Saturday, March 27, 2010

Mind Your I's and O's!: A Lesson in Humility and Humor

Late the other night after a long day at school and a magnificent church service that left me both energized and exhausted, I was checking my email at about 10 pm in the car on the way home. I received an email that concerned me so I shot off a quick reply before any serious damage from that email could be done. Most of you know that quick replies to unnerving emails are never a good idea. In this case, it was not my sharp tongue that got me in trouble; it was my fat fingers on my iPhone keyboard. I meant to say, “Please don’t go swapping things around.” But, like in the song “Old McDonald Had A Farm”, the i and the o on the keyboard are right next to each other and I actually typed, “Please don’t go swapping thongs around.” This has a little different connotation!

Oh, did I mention that this email was to a group of Franciscans? People who follow St. Francis. People who pledge to live a life based on humility, love and joy. People who vow to make our Lord known and loved everywhere. People who pray – a lot. People who are very religious! I suspected that I was going to have to go to Confession and say lots of “Hail Mary’s” for this one. Oh, wait. We are Episcopalians. We don’t have to go to Confession. Since there will be no priest charged with hearing this story, I’ll share the chain of email responses here.. (The names have been omitted to protect the . . . I’m not sure what the best word is to use there. You can decide after you have read the thread.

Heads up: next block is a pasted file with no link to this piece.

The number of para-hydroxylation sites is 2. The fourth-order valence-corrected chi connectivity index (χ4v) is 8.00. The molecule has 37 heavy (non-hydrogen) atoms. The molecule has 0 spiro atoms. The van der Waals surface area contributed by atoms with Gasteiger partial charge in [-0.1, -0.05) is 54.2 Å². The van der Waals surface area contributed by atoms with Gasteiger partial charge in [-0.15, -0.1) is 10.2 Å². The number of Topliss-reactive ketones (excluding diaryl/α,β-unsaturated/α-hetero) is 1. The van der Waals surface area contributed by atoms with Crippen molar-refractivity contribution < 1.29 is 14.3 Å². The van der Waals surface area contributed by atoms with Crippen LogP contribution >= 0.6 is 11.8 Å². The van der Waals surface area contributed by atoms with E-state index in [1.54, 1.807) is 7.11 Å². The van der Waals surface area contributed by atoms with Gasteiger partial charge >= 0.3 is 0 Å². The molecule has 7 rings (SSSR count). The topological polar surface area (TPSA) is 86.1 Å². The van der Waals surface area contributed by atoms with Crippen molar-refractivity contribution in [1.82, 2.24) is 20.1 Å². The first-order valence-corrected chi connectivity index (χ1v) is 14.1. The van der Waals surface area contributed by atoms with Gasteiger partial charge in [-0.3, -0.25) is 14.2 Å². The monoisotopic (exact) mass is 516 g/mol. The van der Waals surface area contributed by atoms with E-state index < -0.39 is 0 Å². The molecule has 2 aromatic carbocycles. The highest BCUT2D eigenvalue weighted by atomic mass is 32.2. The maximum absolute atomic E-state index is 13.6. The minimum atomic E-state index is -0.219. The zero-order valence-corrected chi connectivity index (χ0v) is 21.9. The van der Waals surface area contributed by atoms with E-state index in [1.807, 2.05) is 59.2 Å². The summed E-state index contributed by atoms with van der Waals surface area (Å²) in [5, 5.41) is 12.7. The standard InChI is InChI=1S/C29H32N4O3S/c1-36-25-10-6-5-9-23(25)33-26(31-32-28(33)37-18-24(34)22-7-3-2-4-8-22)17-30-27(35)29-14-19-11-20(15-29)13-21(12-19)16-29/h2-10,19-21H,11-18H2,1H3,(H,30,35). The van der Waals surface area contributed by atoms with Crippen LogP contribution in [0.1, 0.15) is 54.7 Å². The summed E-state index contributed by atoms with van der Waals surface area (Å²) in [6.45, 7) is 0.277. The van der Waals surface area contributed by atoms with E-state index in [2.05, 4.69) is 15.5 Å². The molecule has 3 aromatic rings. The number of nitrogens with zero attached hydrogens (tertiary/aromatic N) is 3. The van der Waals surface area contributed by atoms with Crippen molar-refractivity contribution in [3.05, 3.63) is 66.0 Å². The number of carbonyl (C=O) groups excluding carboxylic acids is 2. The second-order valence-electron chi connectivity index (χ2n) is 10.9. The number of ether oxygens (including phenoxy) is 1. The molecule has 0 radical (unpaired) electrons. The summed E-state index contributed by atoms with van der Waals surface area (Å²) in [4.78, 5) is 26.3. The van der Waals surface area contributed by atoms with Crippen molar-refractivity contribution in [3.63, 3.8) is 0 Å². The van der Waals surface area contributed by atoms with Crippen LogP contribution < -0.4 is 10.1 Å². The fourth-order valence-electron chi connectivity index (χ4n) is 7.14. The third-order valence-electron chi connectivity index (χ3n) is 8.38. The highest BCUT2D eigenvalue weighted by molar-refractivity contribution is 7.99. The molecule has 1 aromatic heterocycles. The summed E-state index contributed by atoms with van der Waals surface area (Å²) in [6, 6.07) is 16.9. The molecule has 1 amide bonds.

Here goes:

“Please don’t go swapping thongs around.”
“I promise not to swap any thongs”
“You may swap all the thongs you want just don't swap THINGS , , ,?
“I'll bring my own thongthing along. (Will there be a thingalong?)”
“I told Kris yesterday that we should have a thingalong. Bring your music and guitar. Thongs optional-- and preferably covered.”
“XXX says if we are wearing thongs, she's coming!!! She’s just got to see that! If we are doing a "thingalong" can you bring your guitar XXX???”
“Everyone should have at least one opportunity to see the heavenly thongs of angels!”
? The JOY already begins!!!!”
“O. K. I'm getting my combat boots on folks. XXX says we should invite Scott Brown (R) Mass in his Cosmo outfit.”
“Thank God I can't be there. What a way to lose your lunch - seeing me in a thong. I shudder thinking about it.”
“A ThingThong Song

Buy a thong with sixpence
you'll get a surprise
just some cheap elastic
'round your upper thigh

If you try to wear them
You'll get lots of laughs
"what in all the world
is it that's running up your ___"

“And cause blisters, too!”
“Beware where you wear your wittle thongy. Leslie wore his to 6th and Congress and got busted in his wittle bottom.”
“Kris, Remember the thong thing in Assisi!!!! LOL Thongs seem to be a theme!!!!"
“Would that be a "theme thong"?”
“OK guys and gals, I am getting "out" of this "thingy" XXX says, I don't look that cute in it!”
“Thongs could become a bad habit.”
“Tho it theems. Blame it on Vatican II. (...he said blithely, a thong in his heart.)”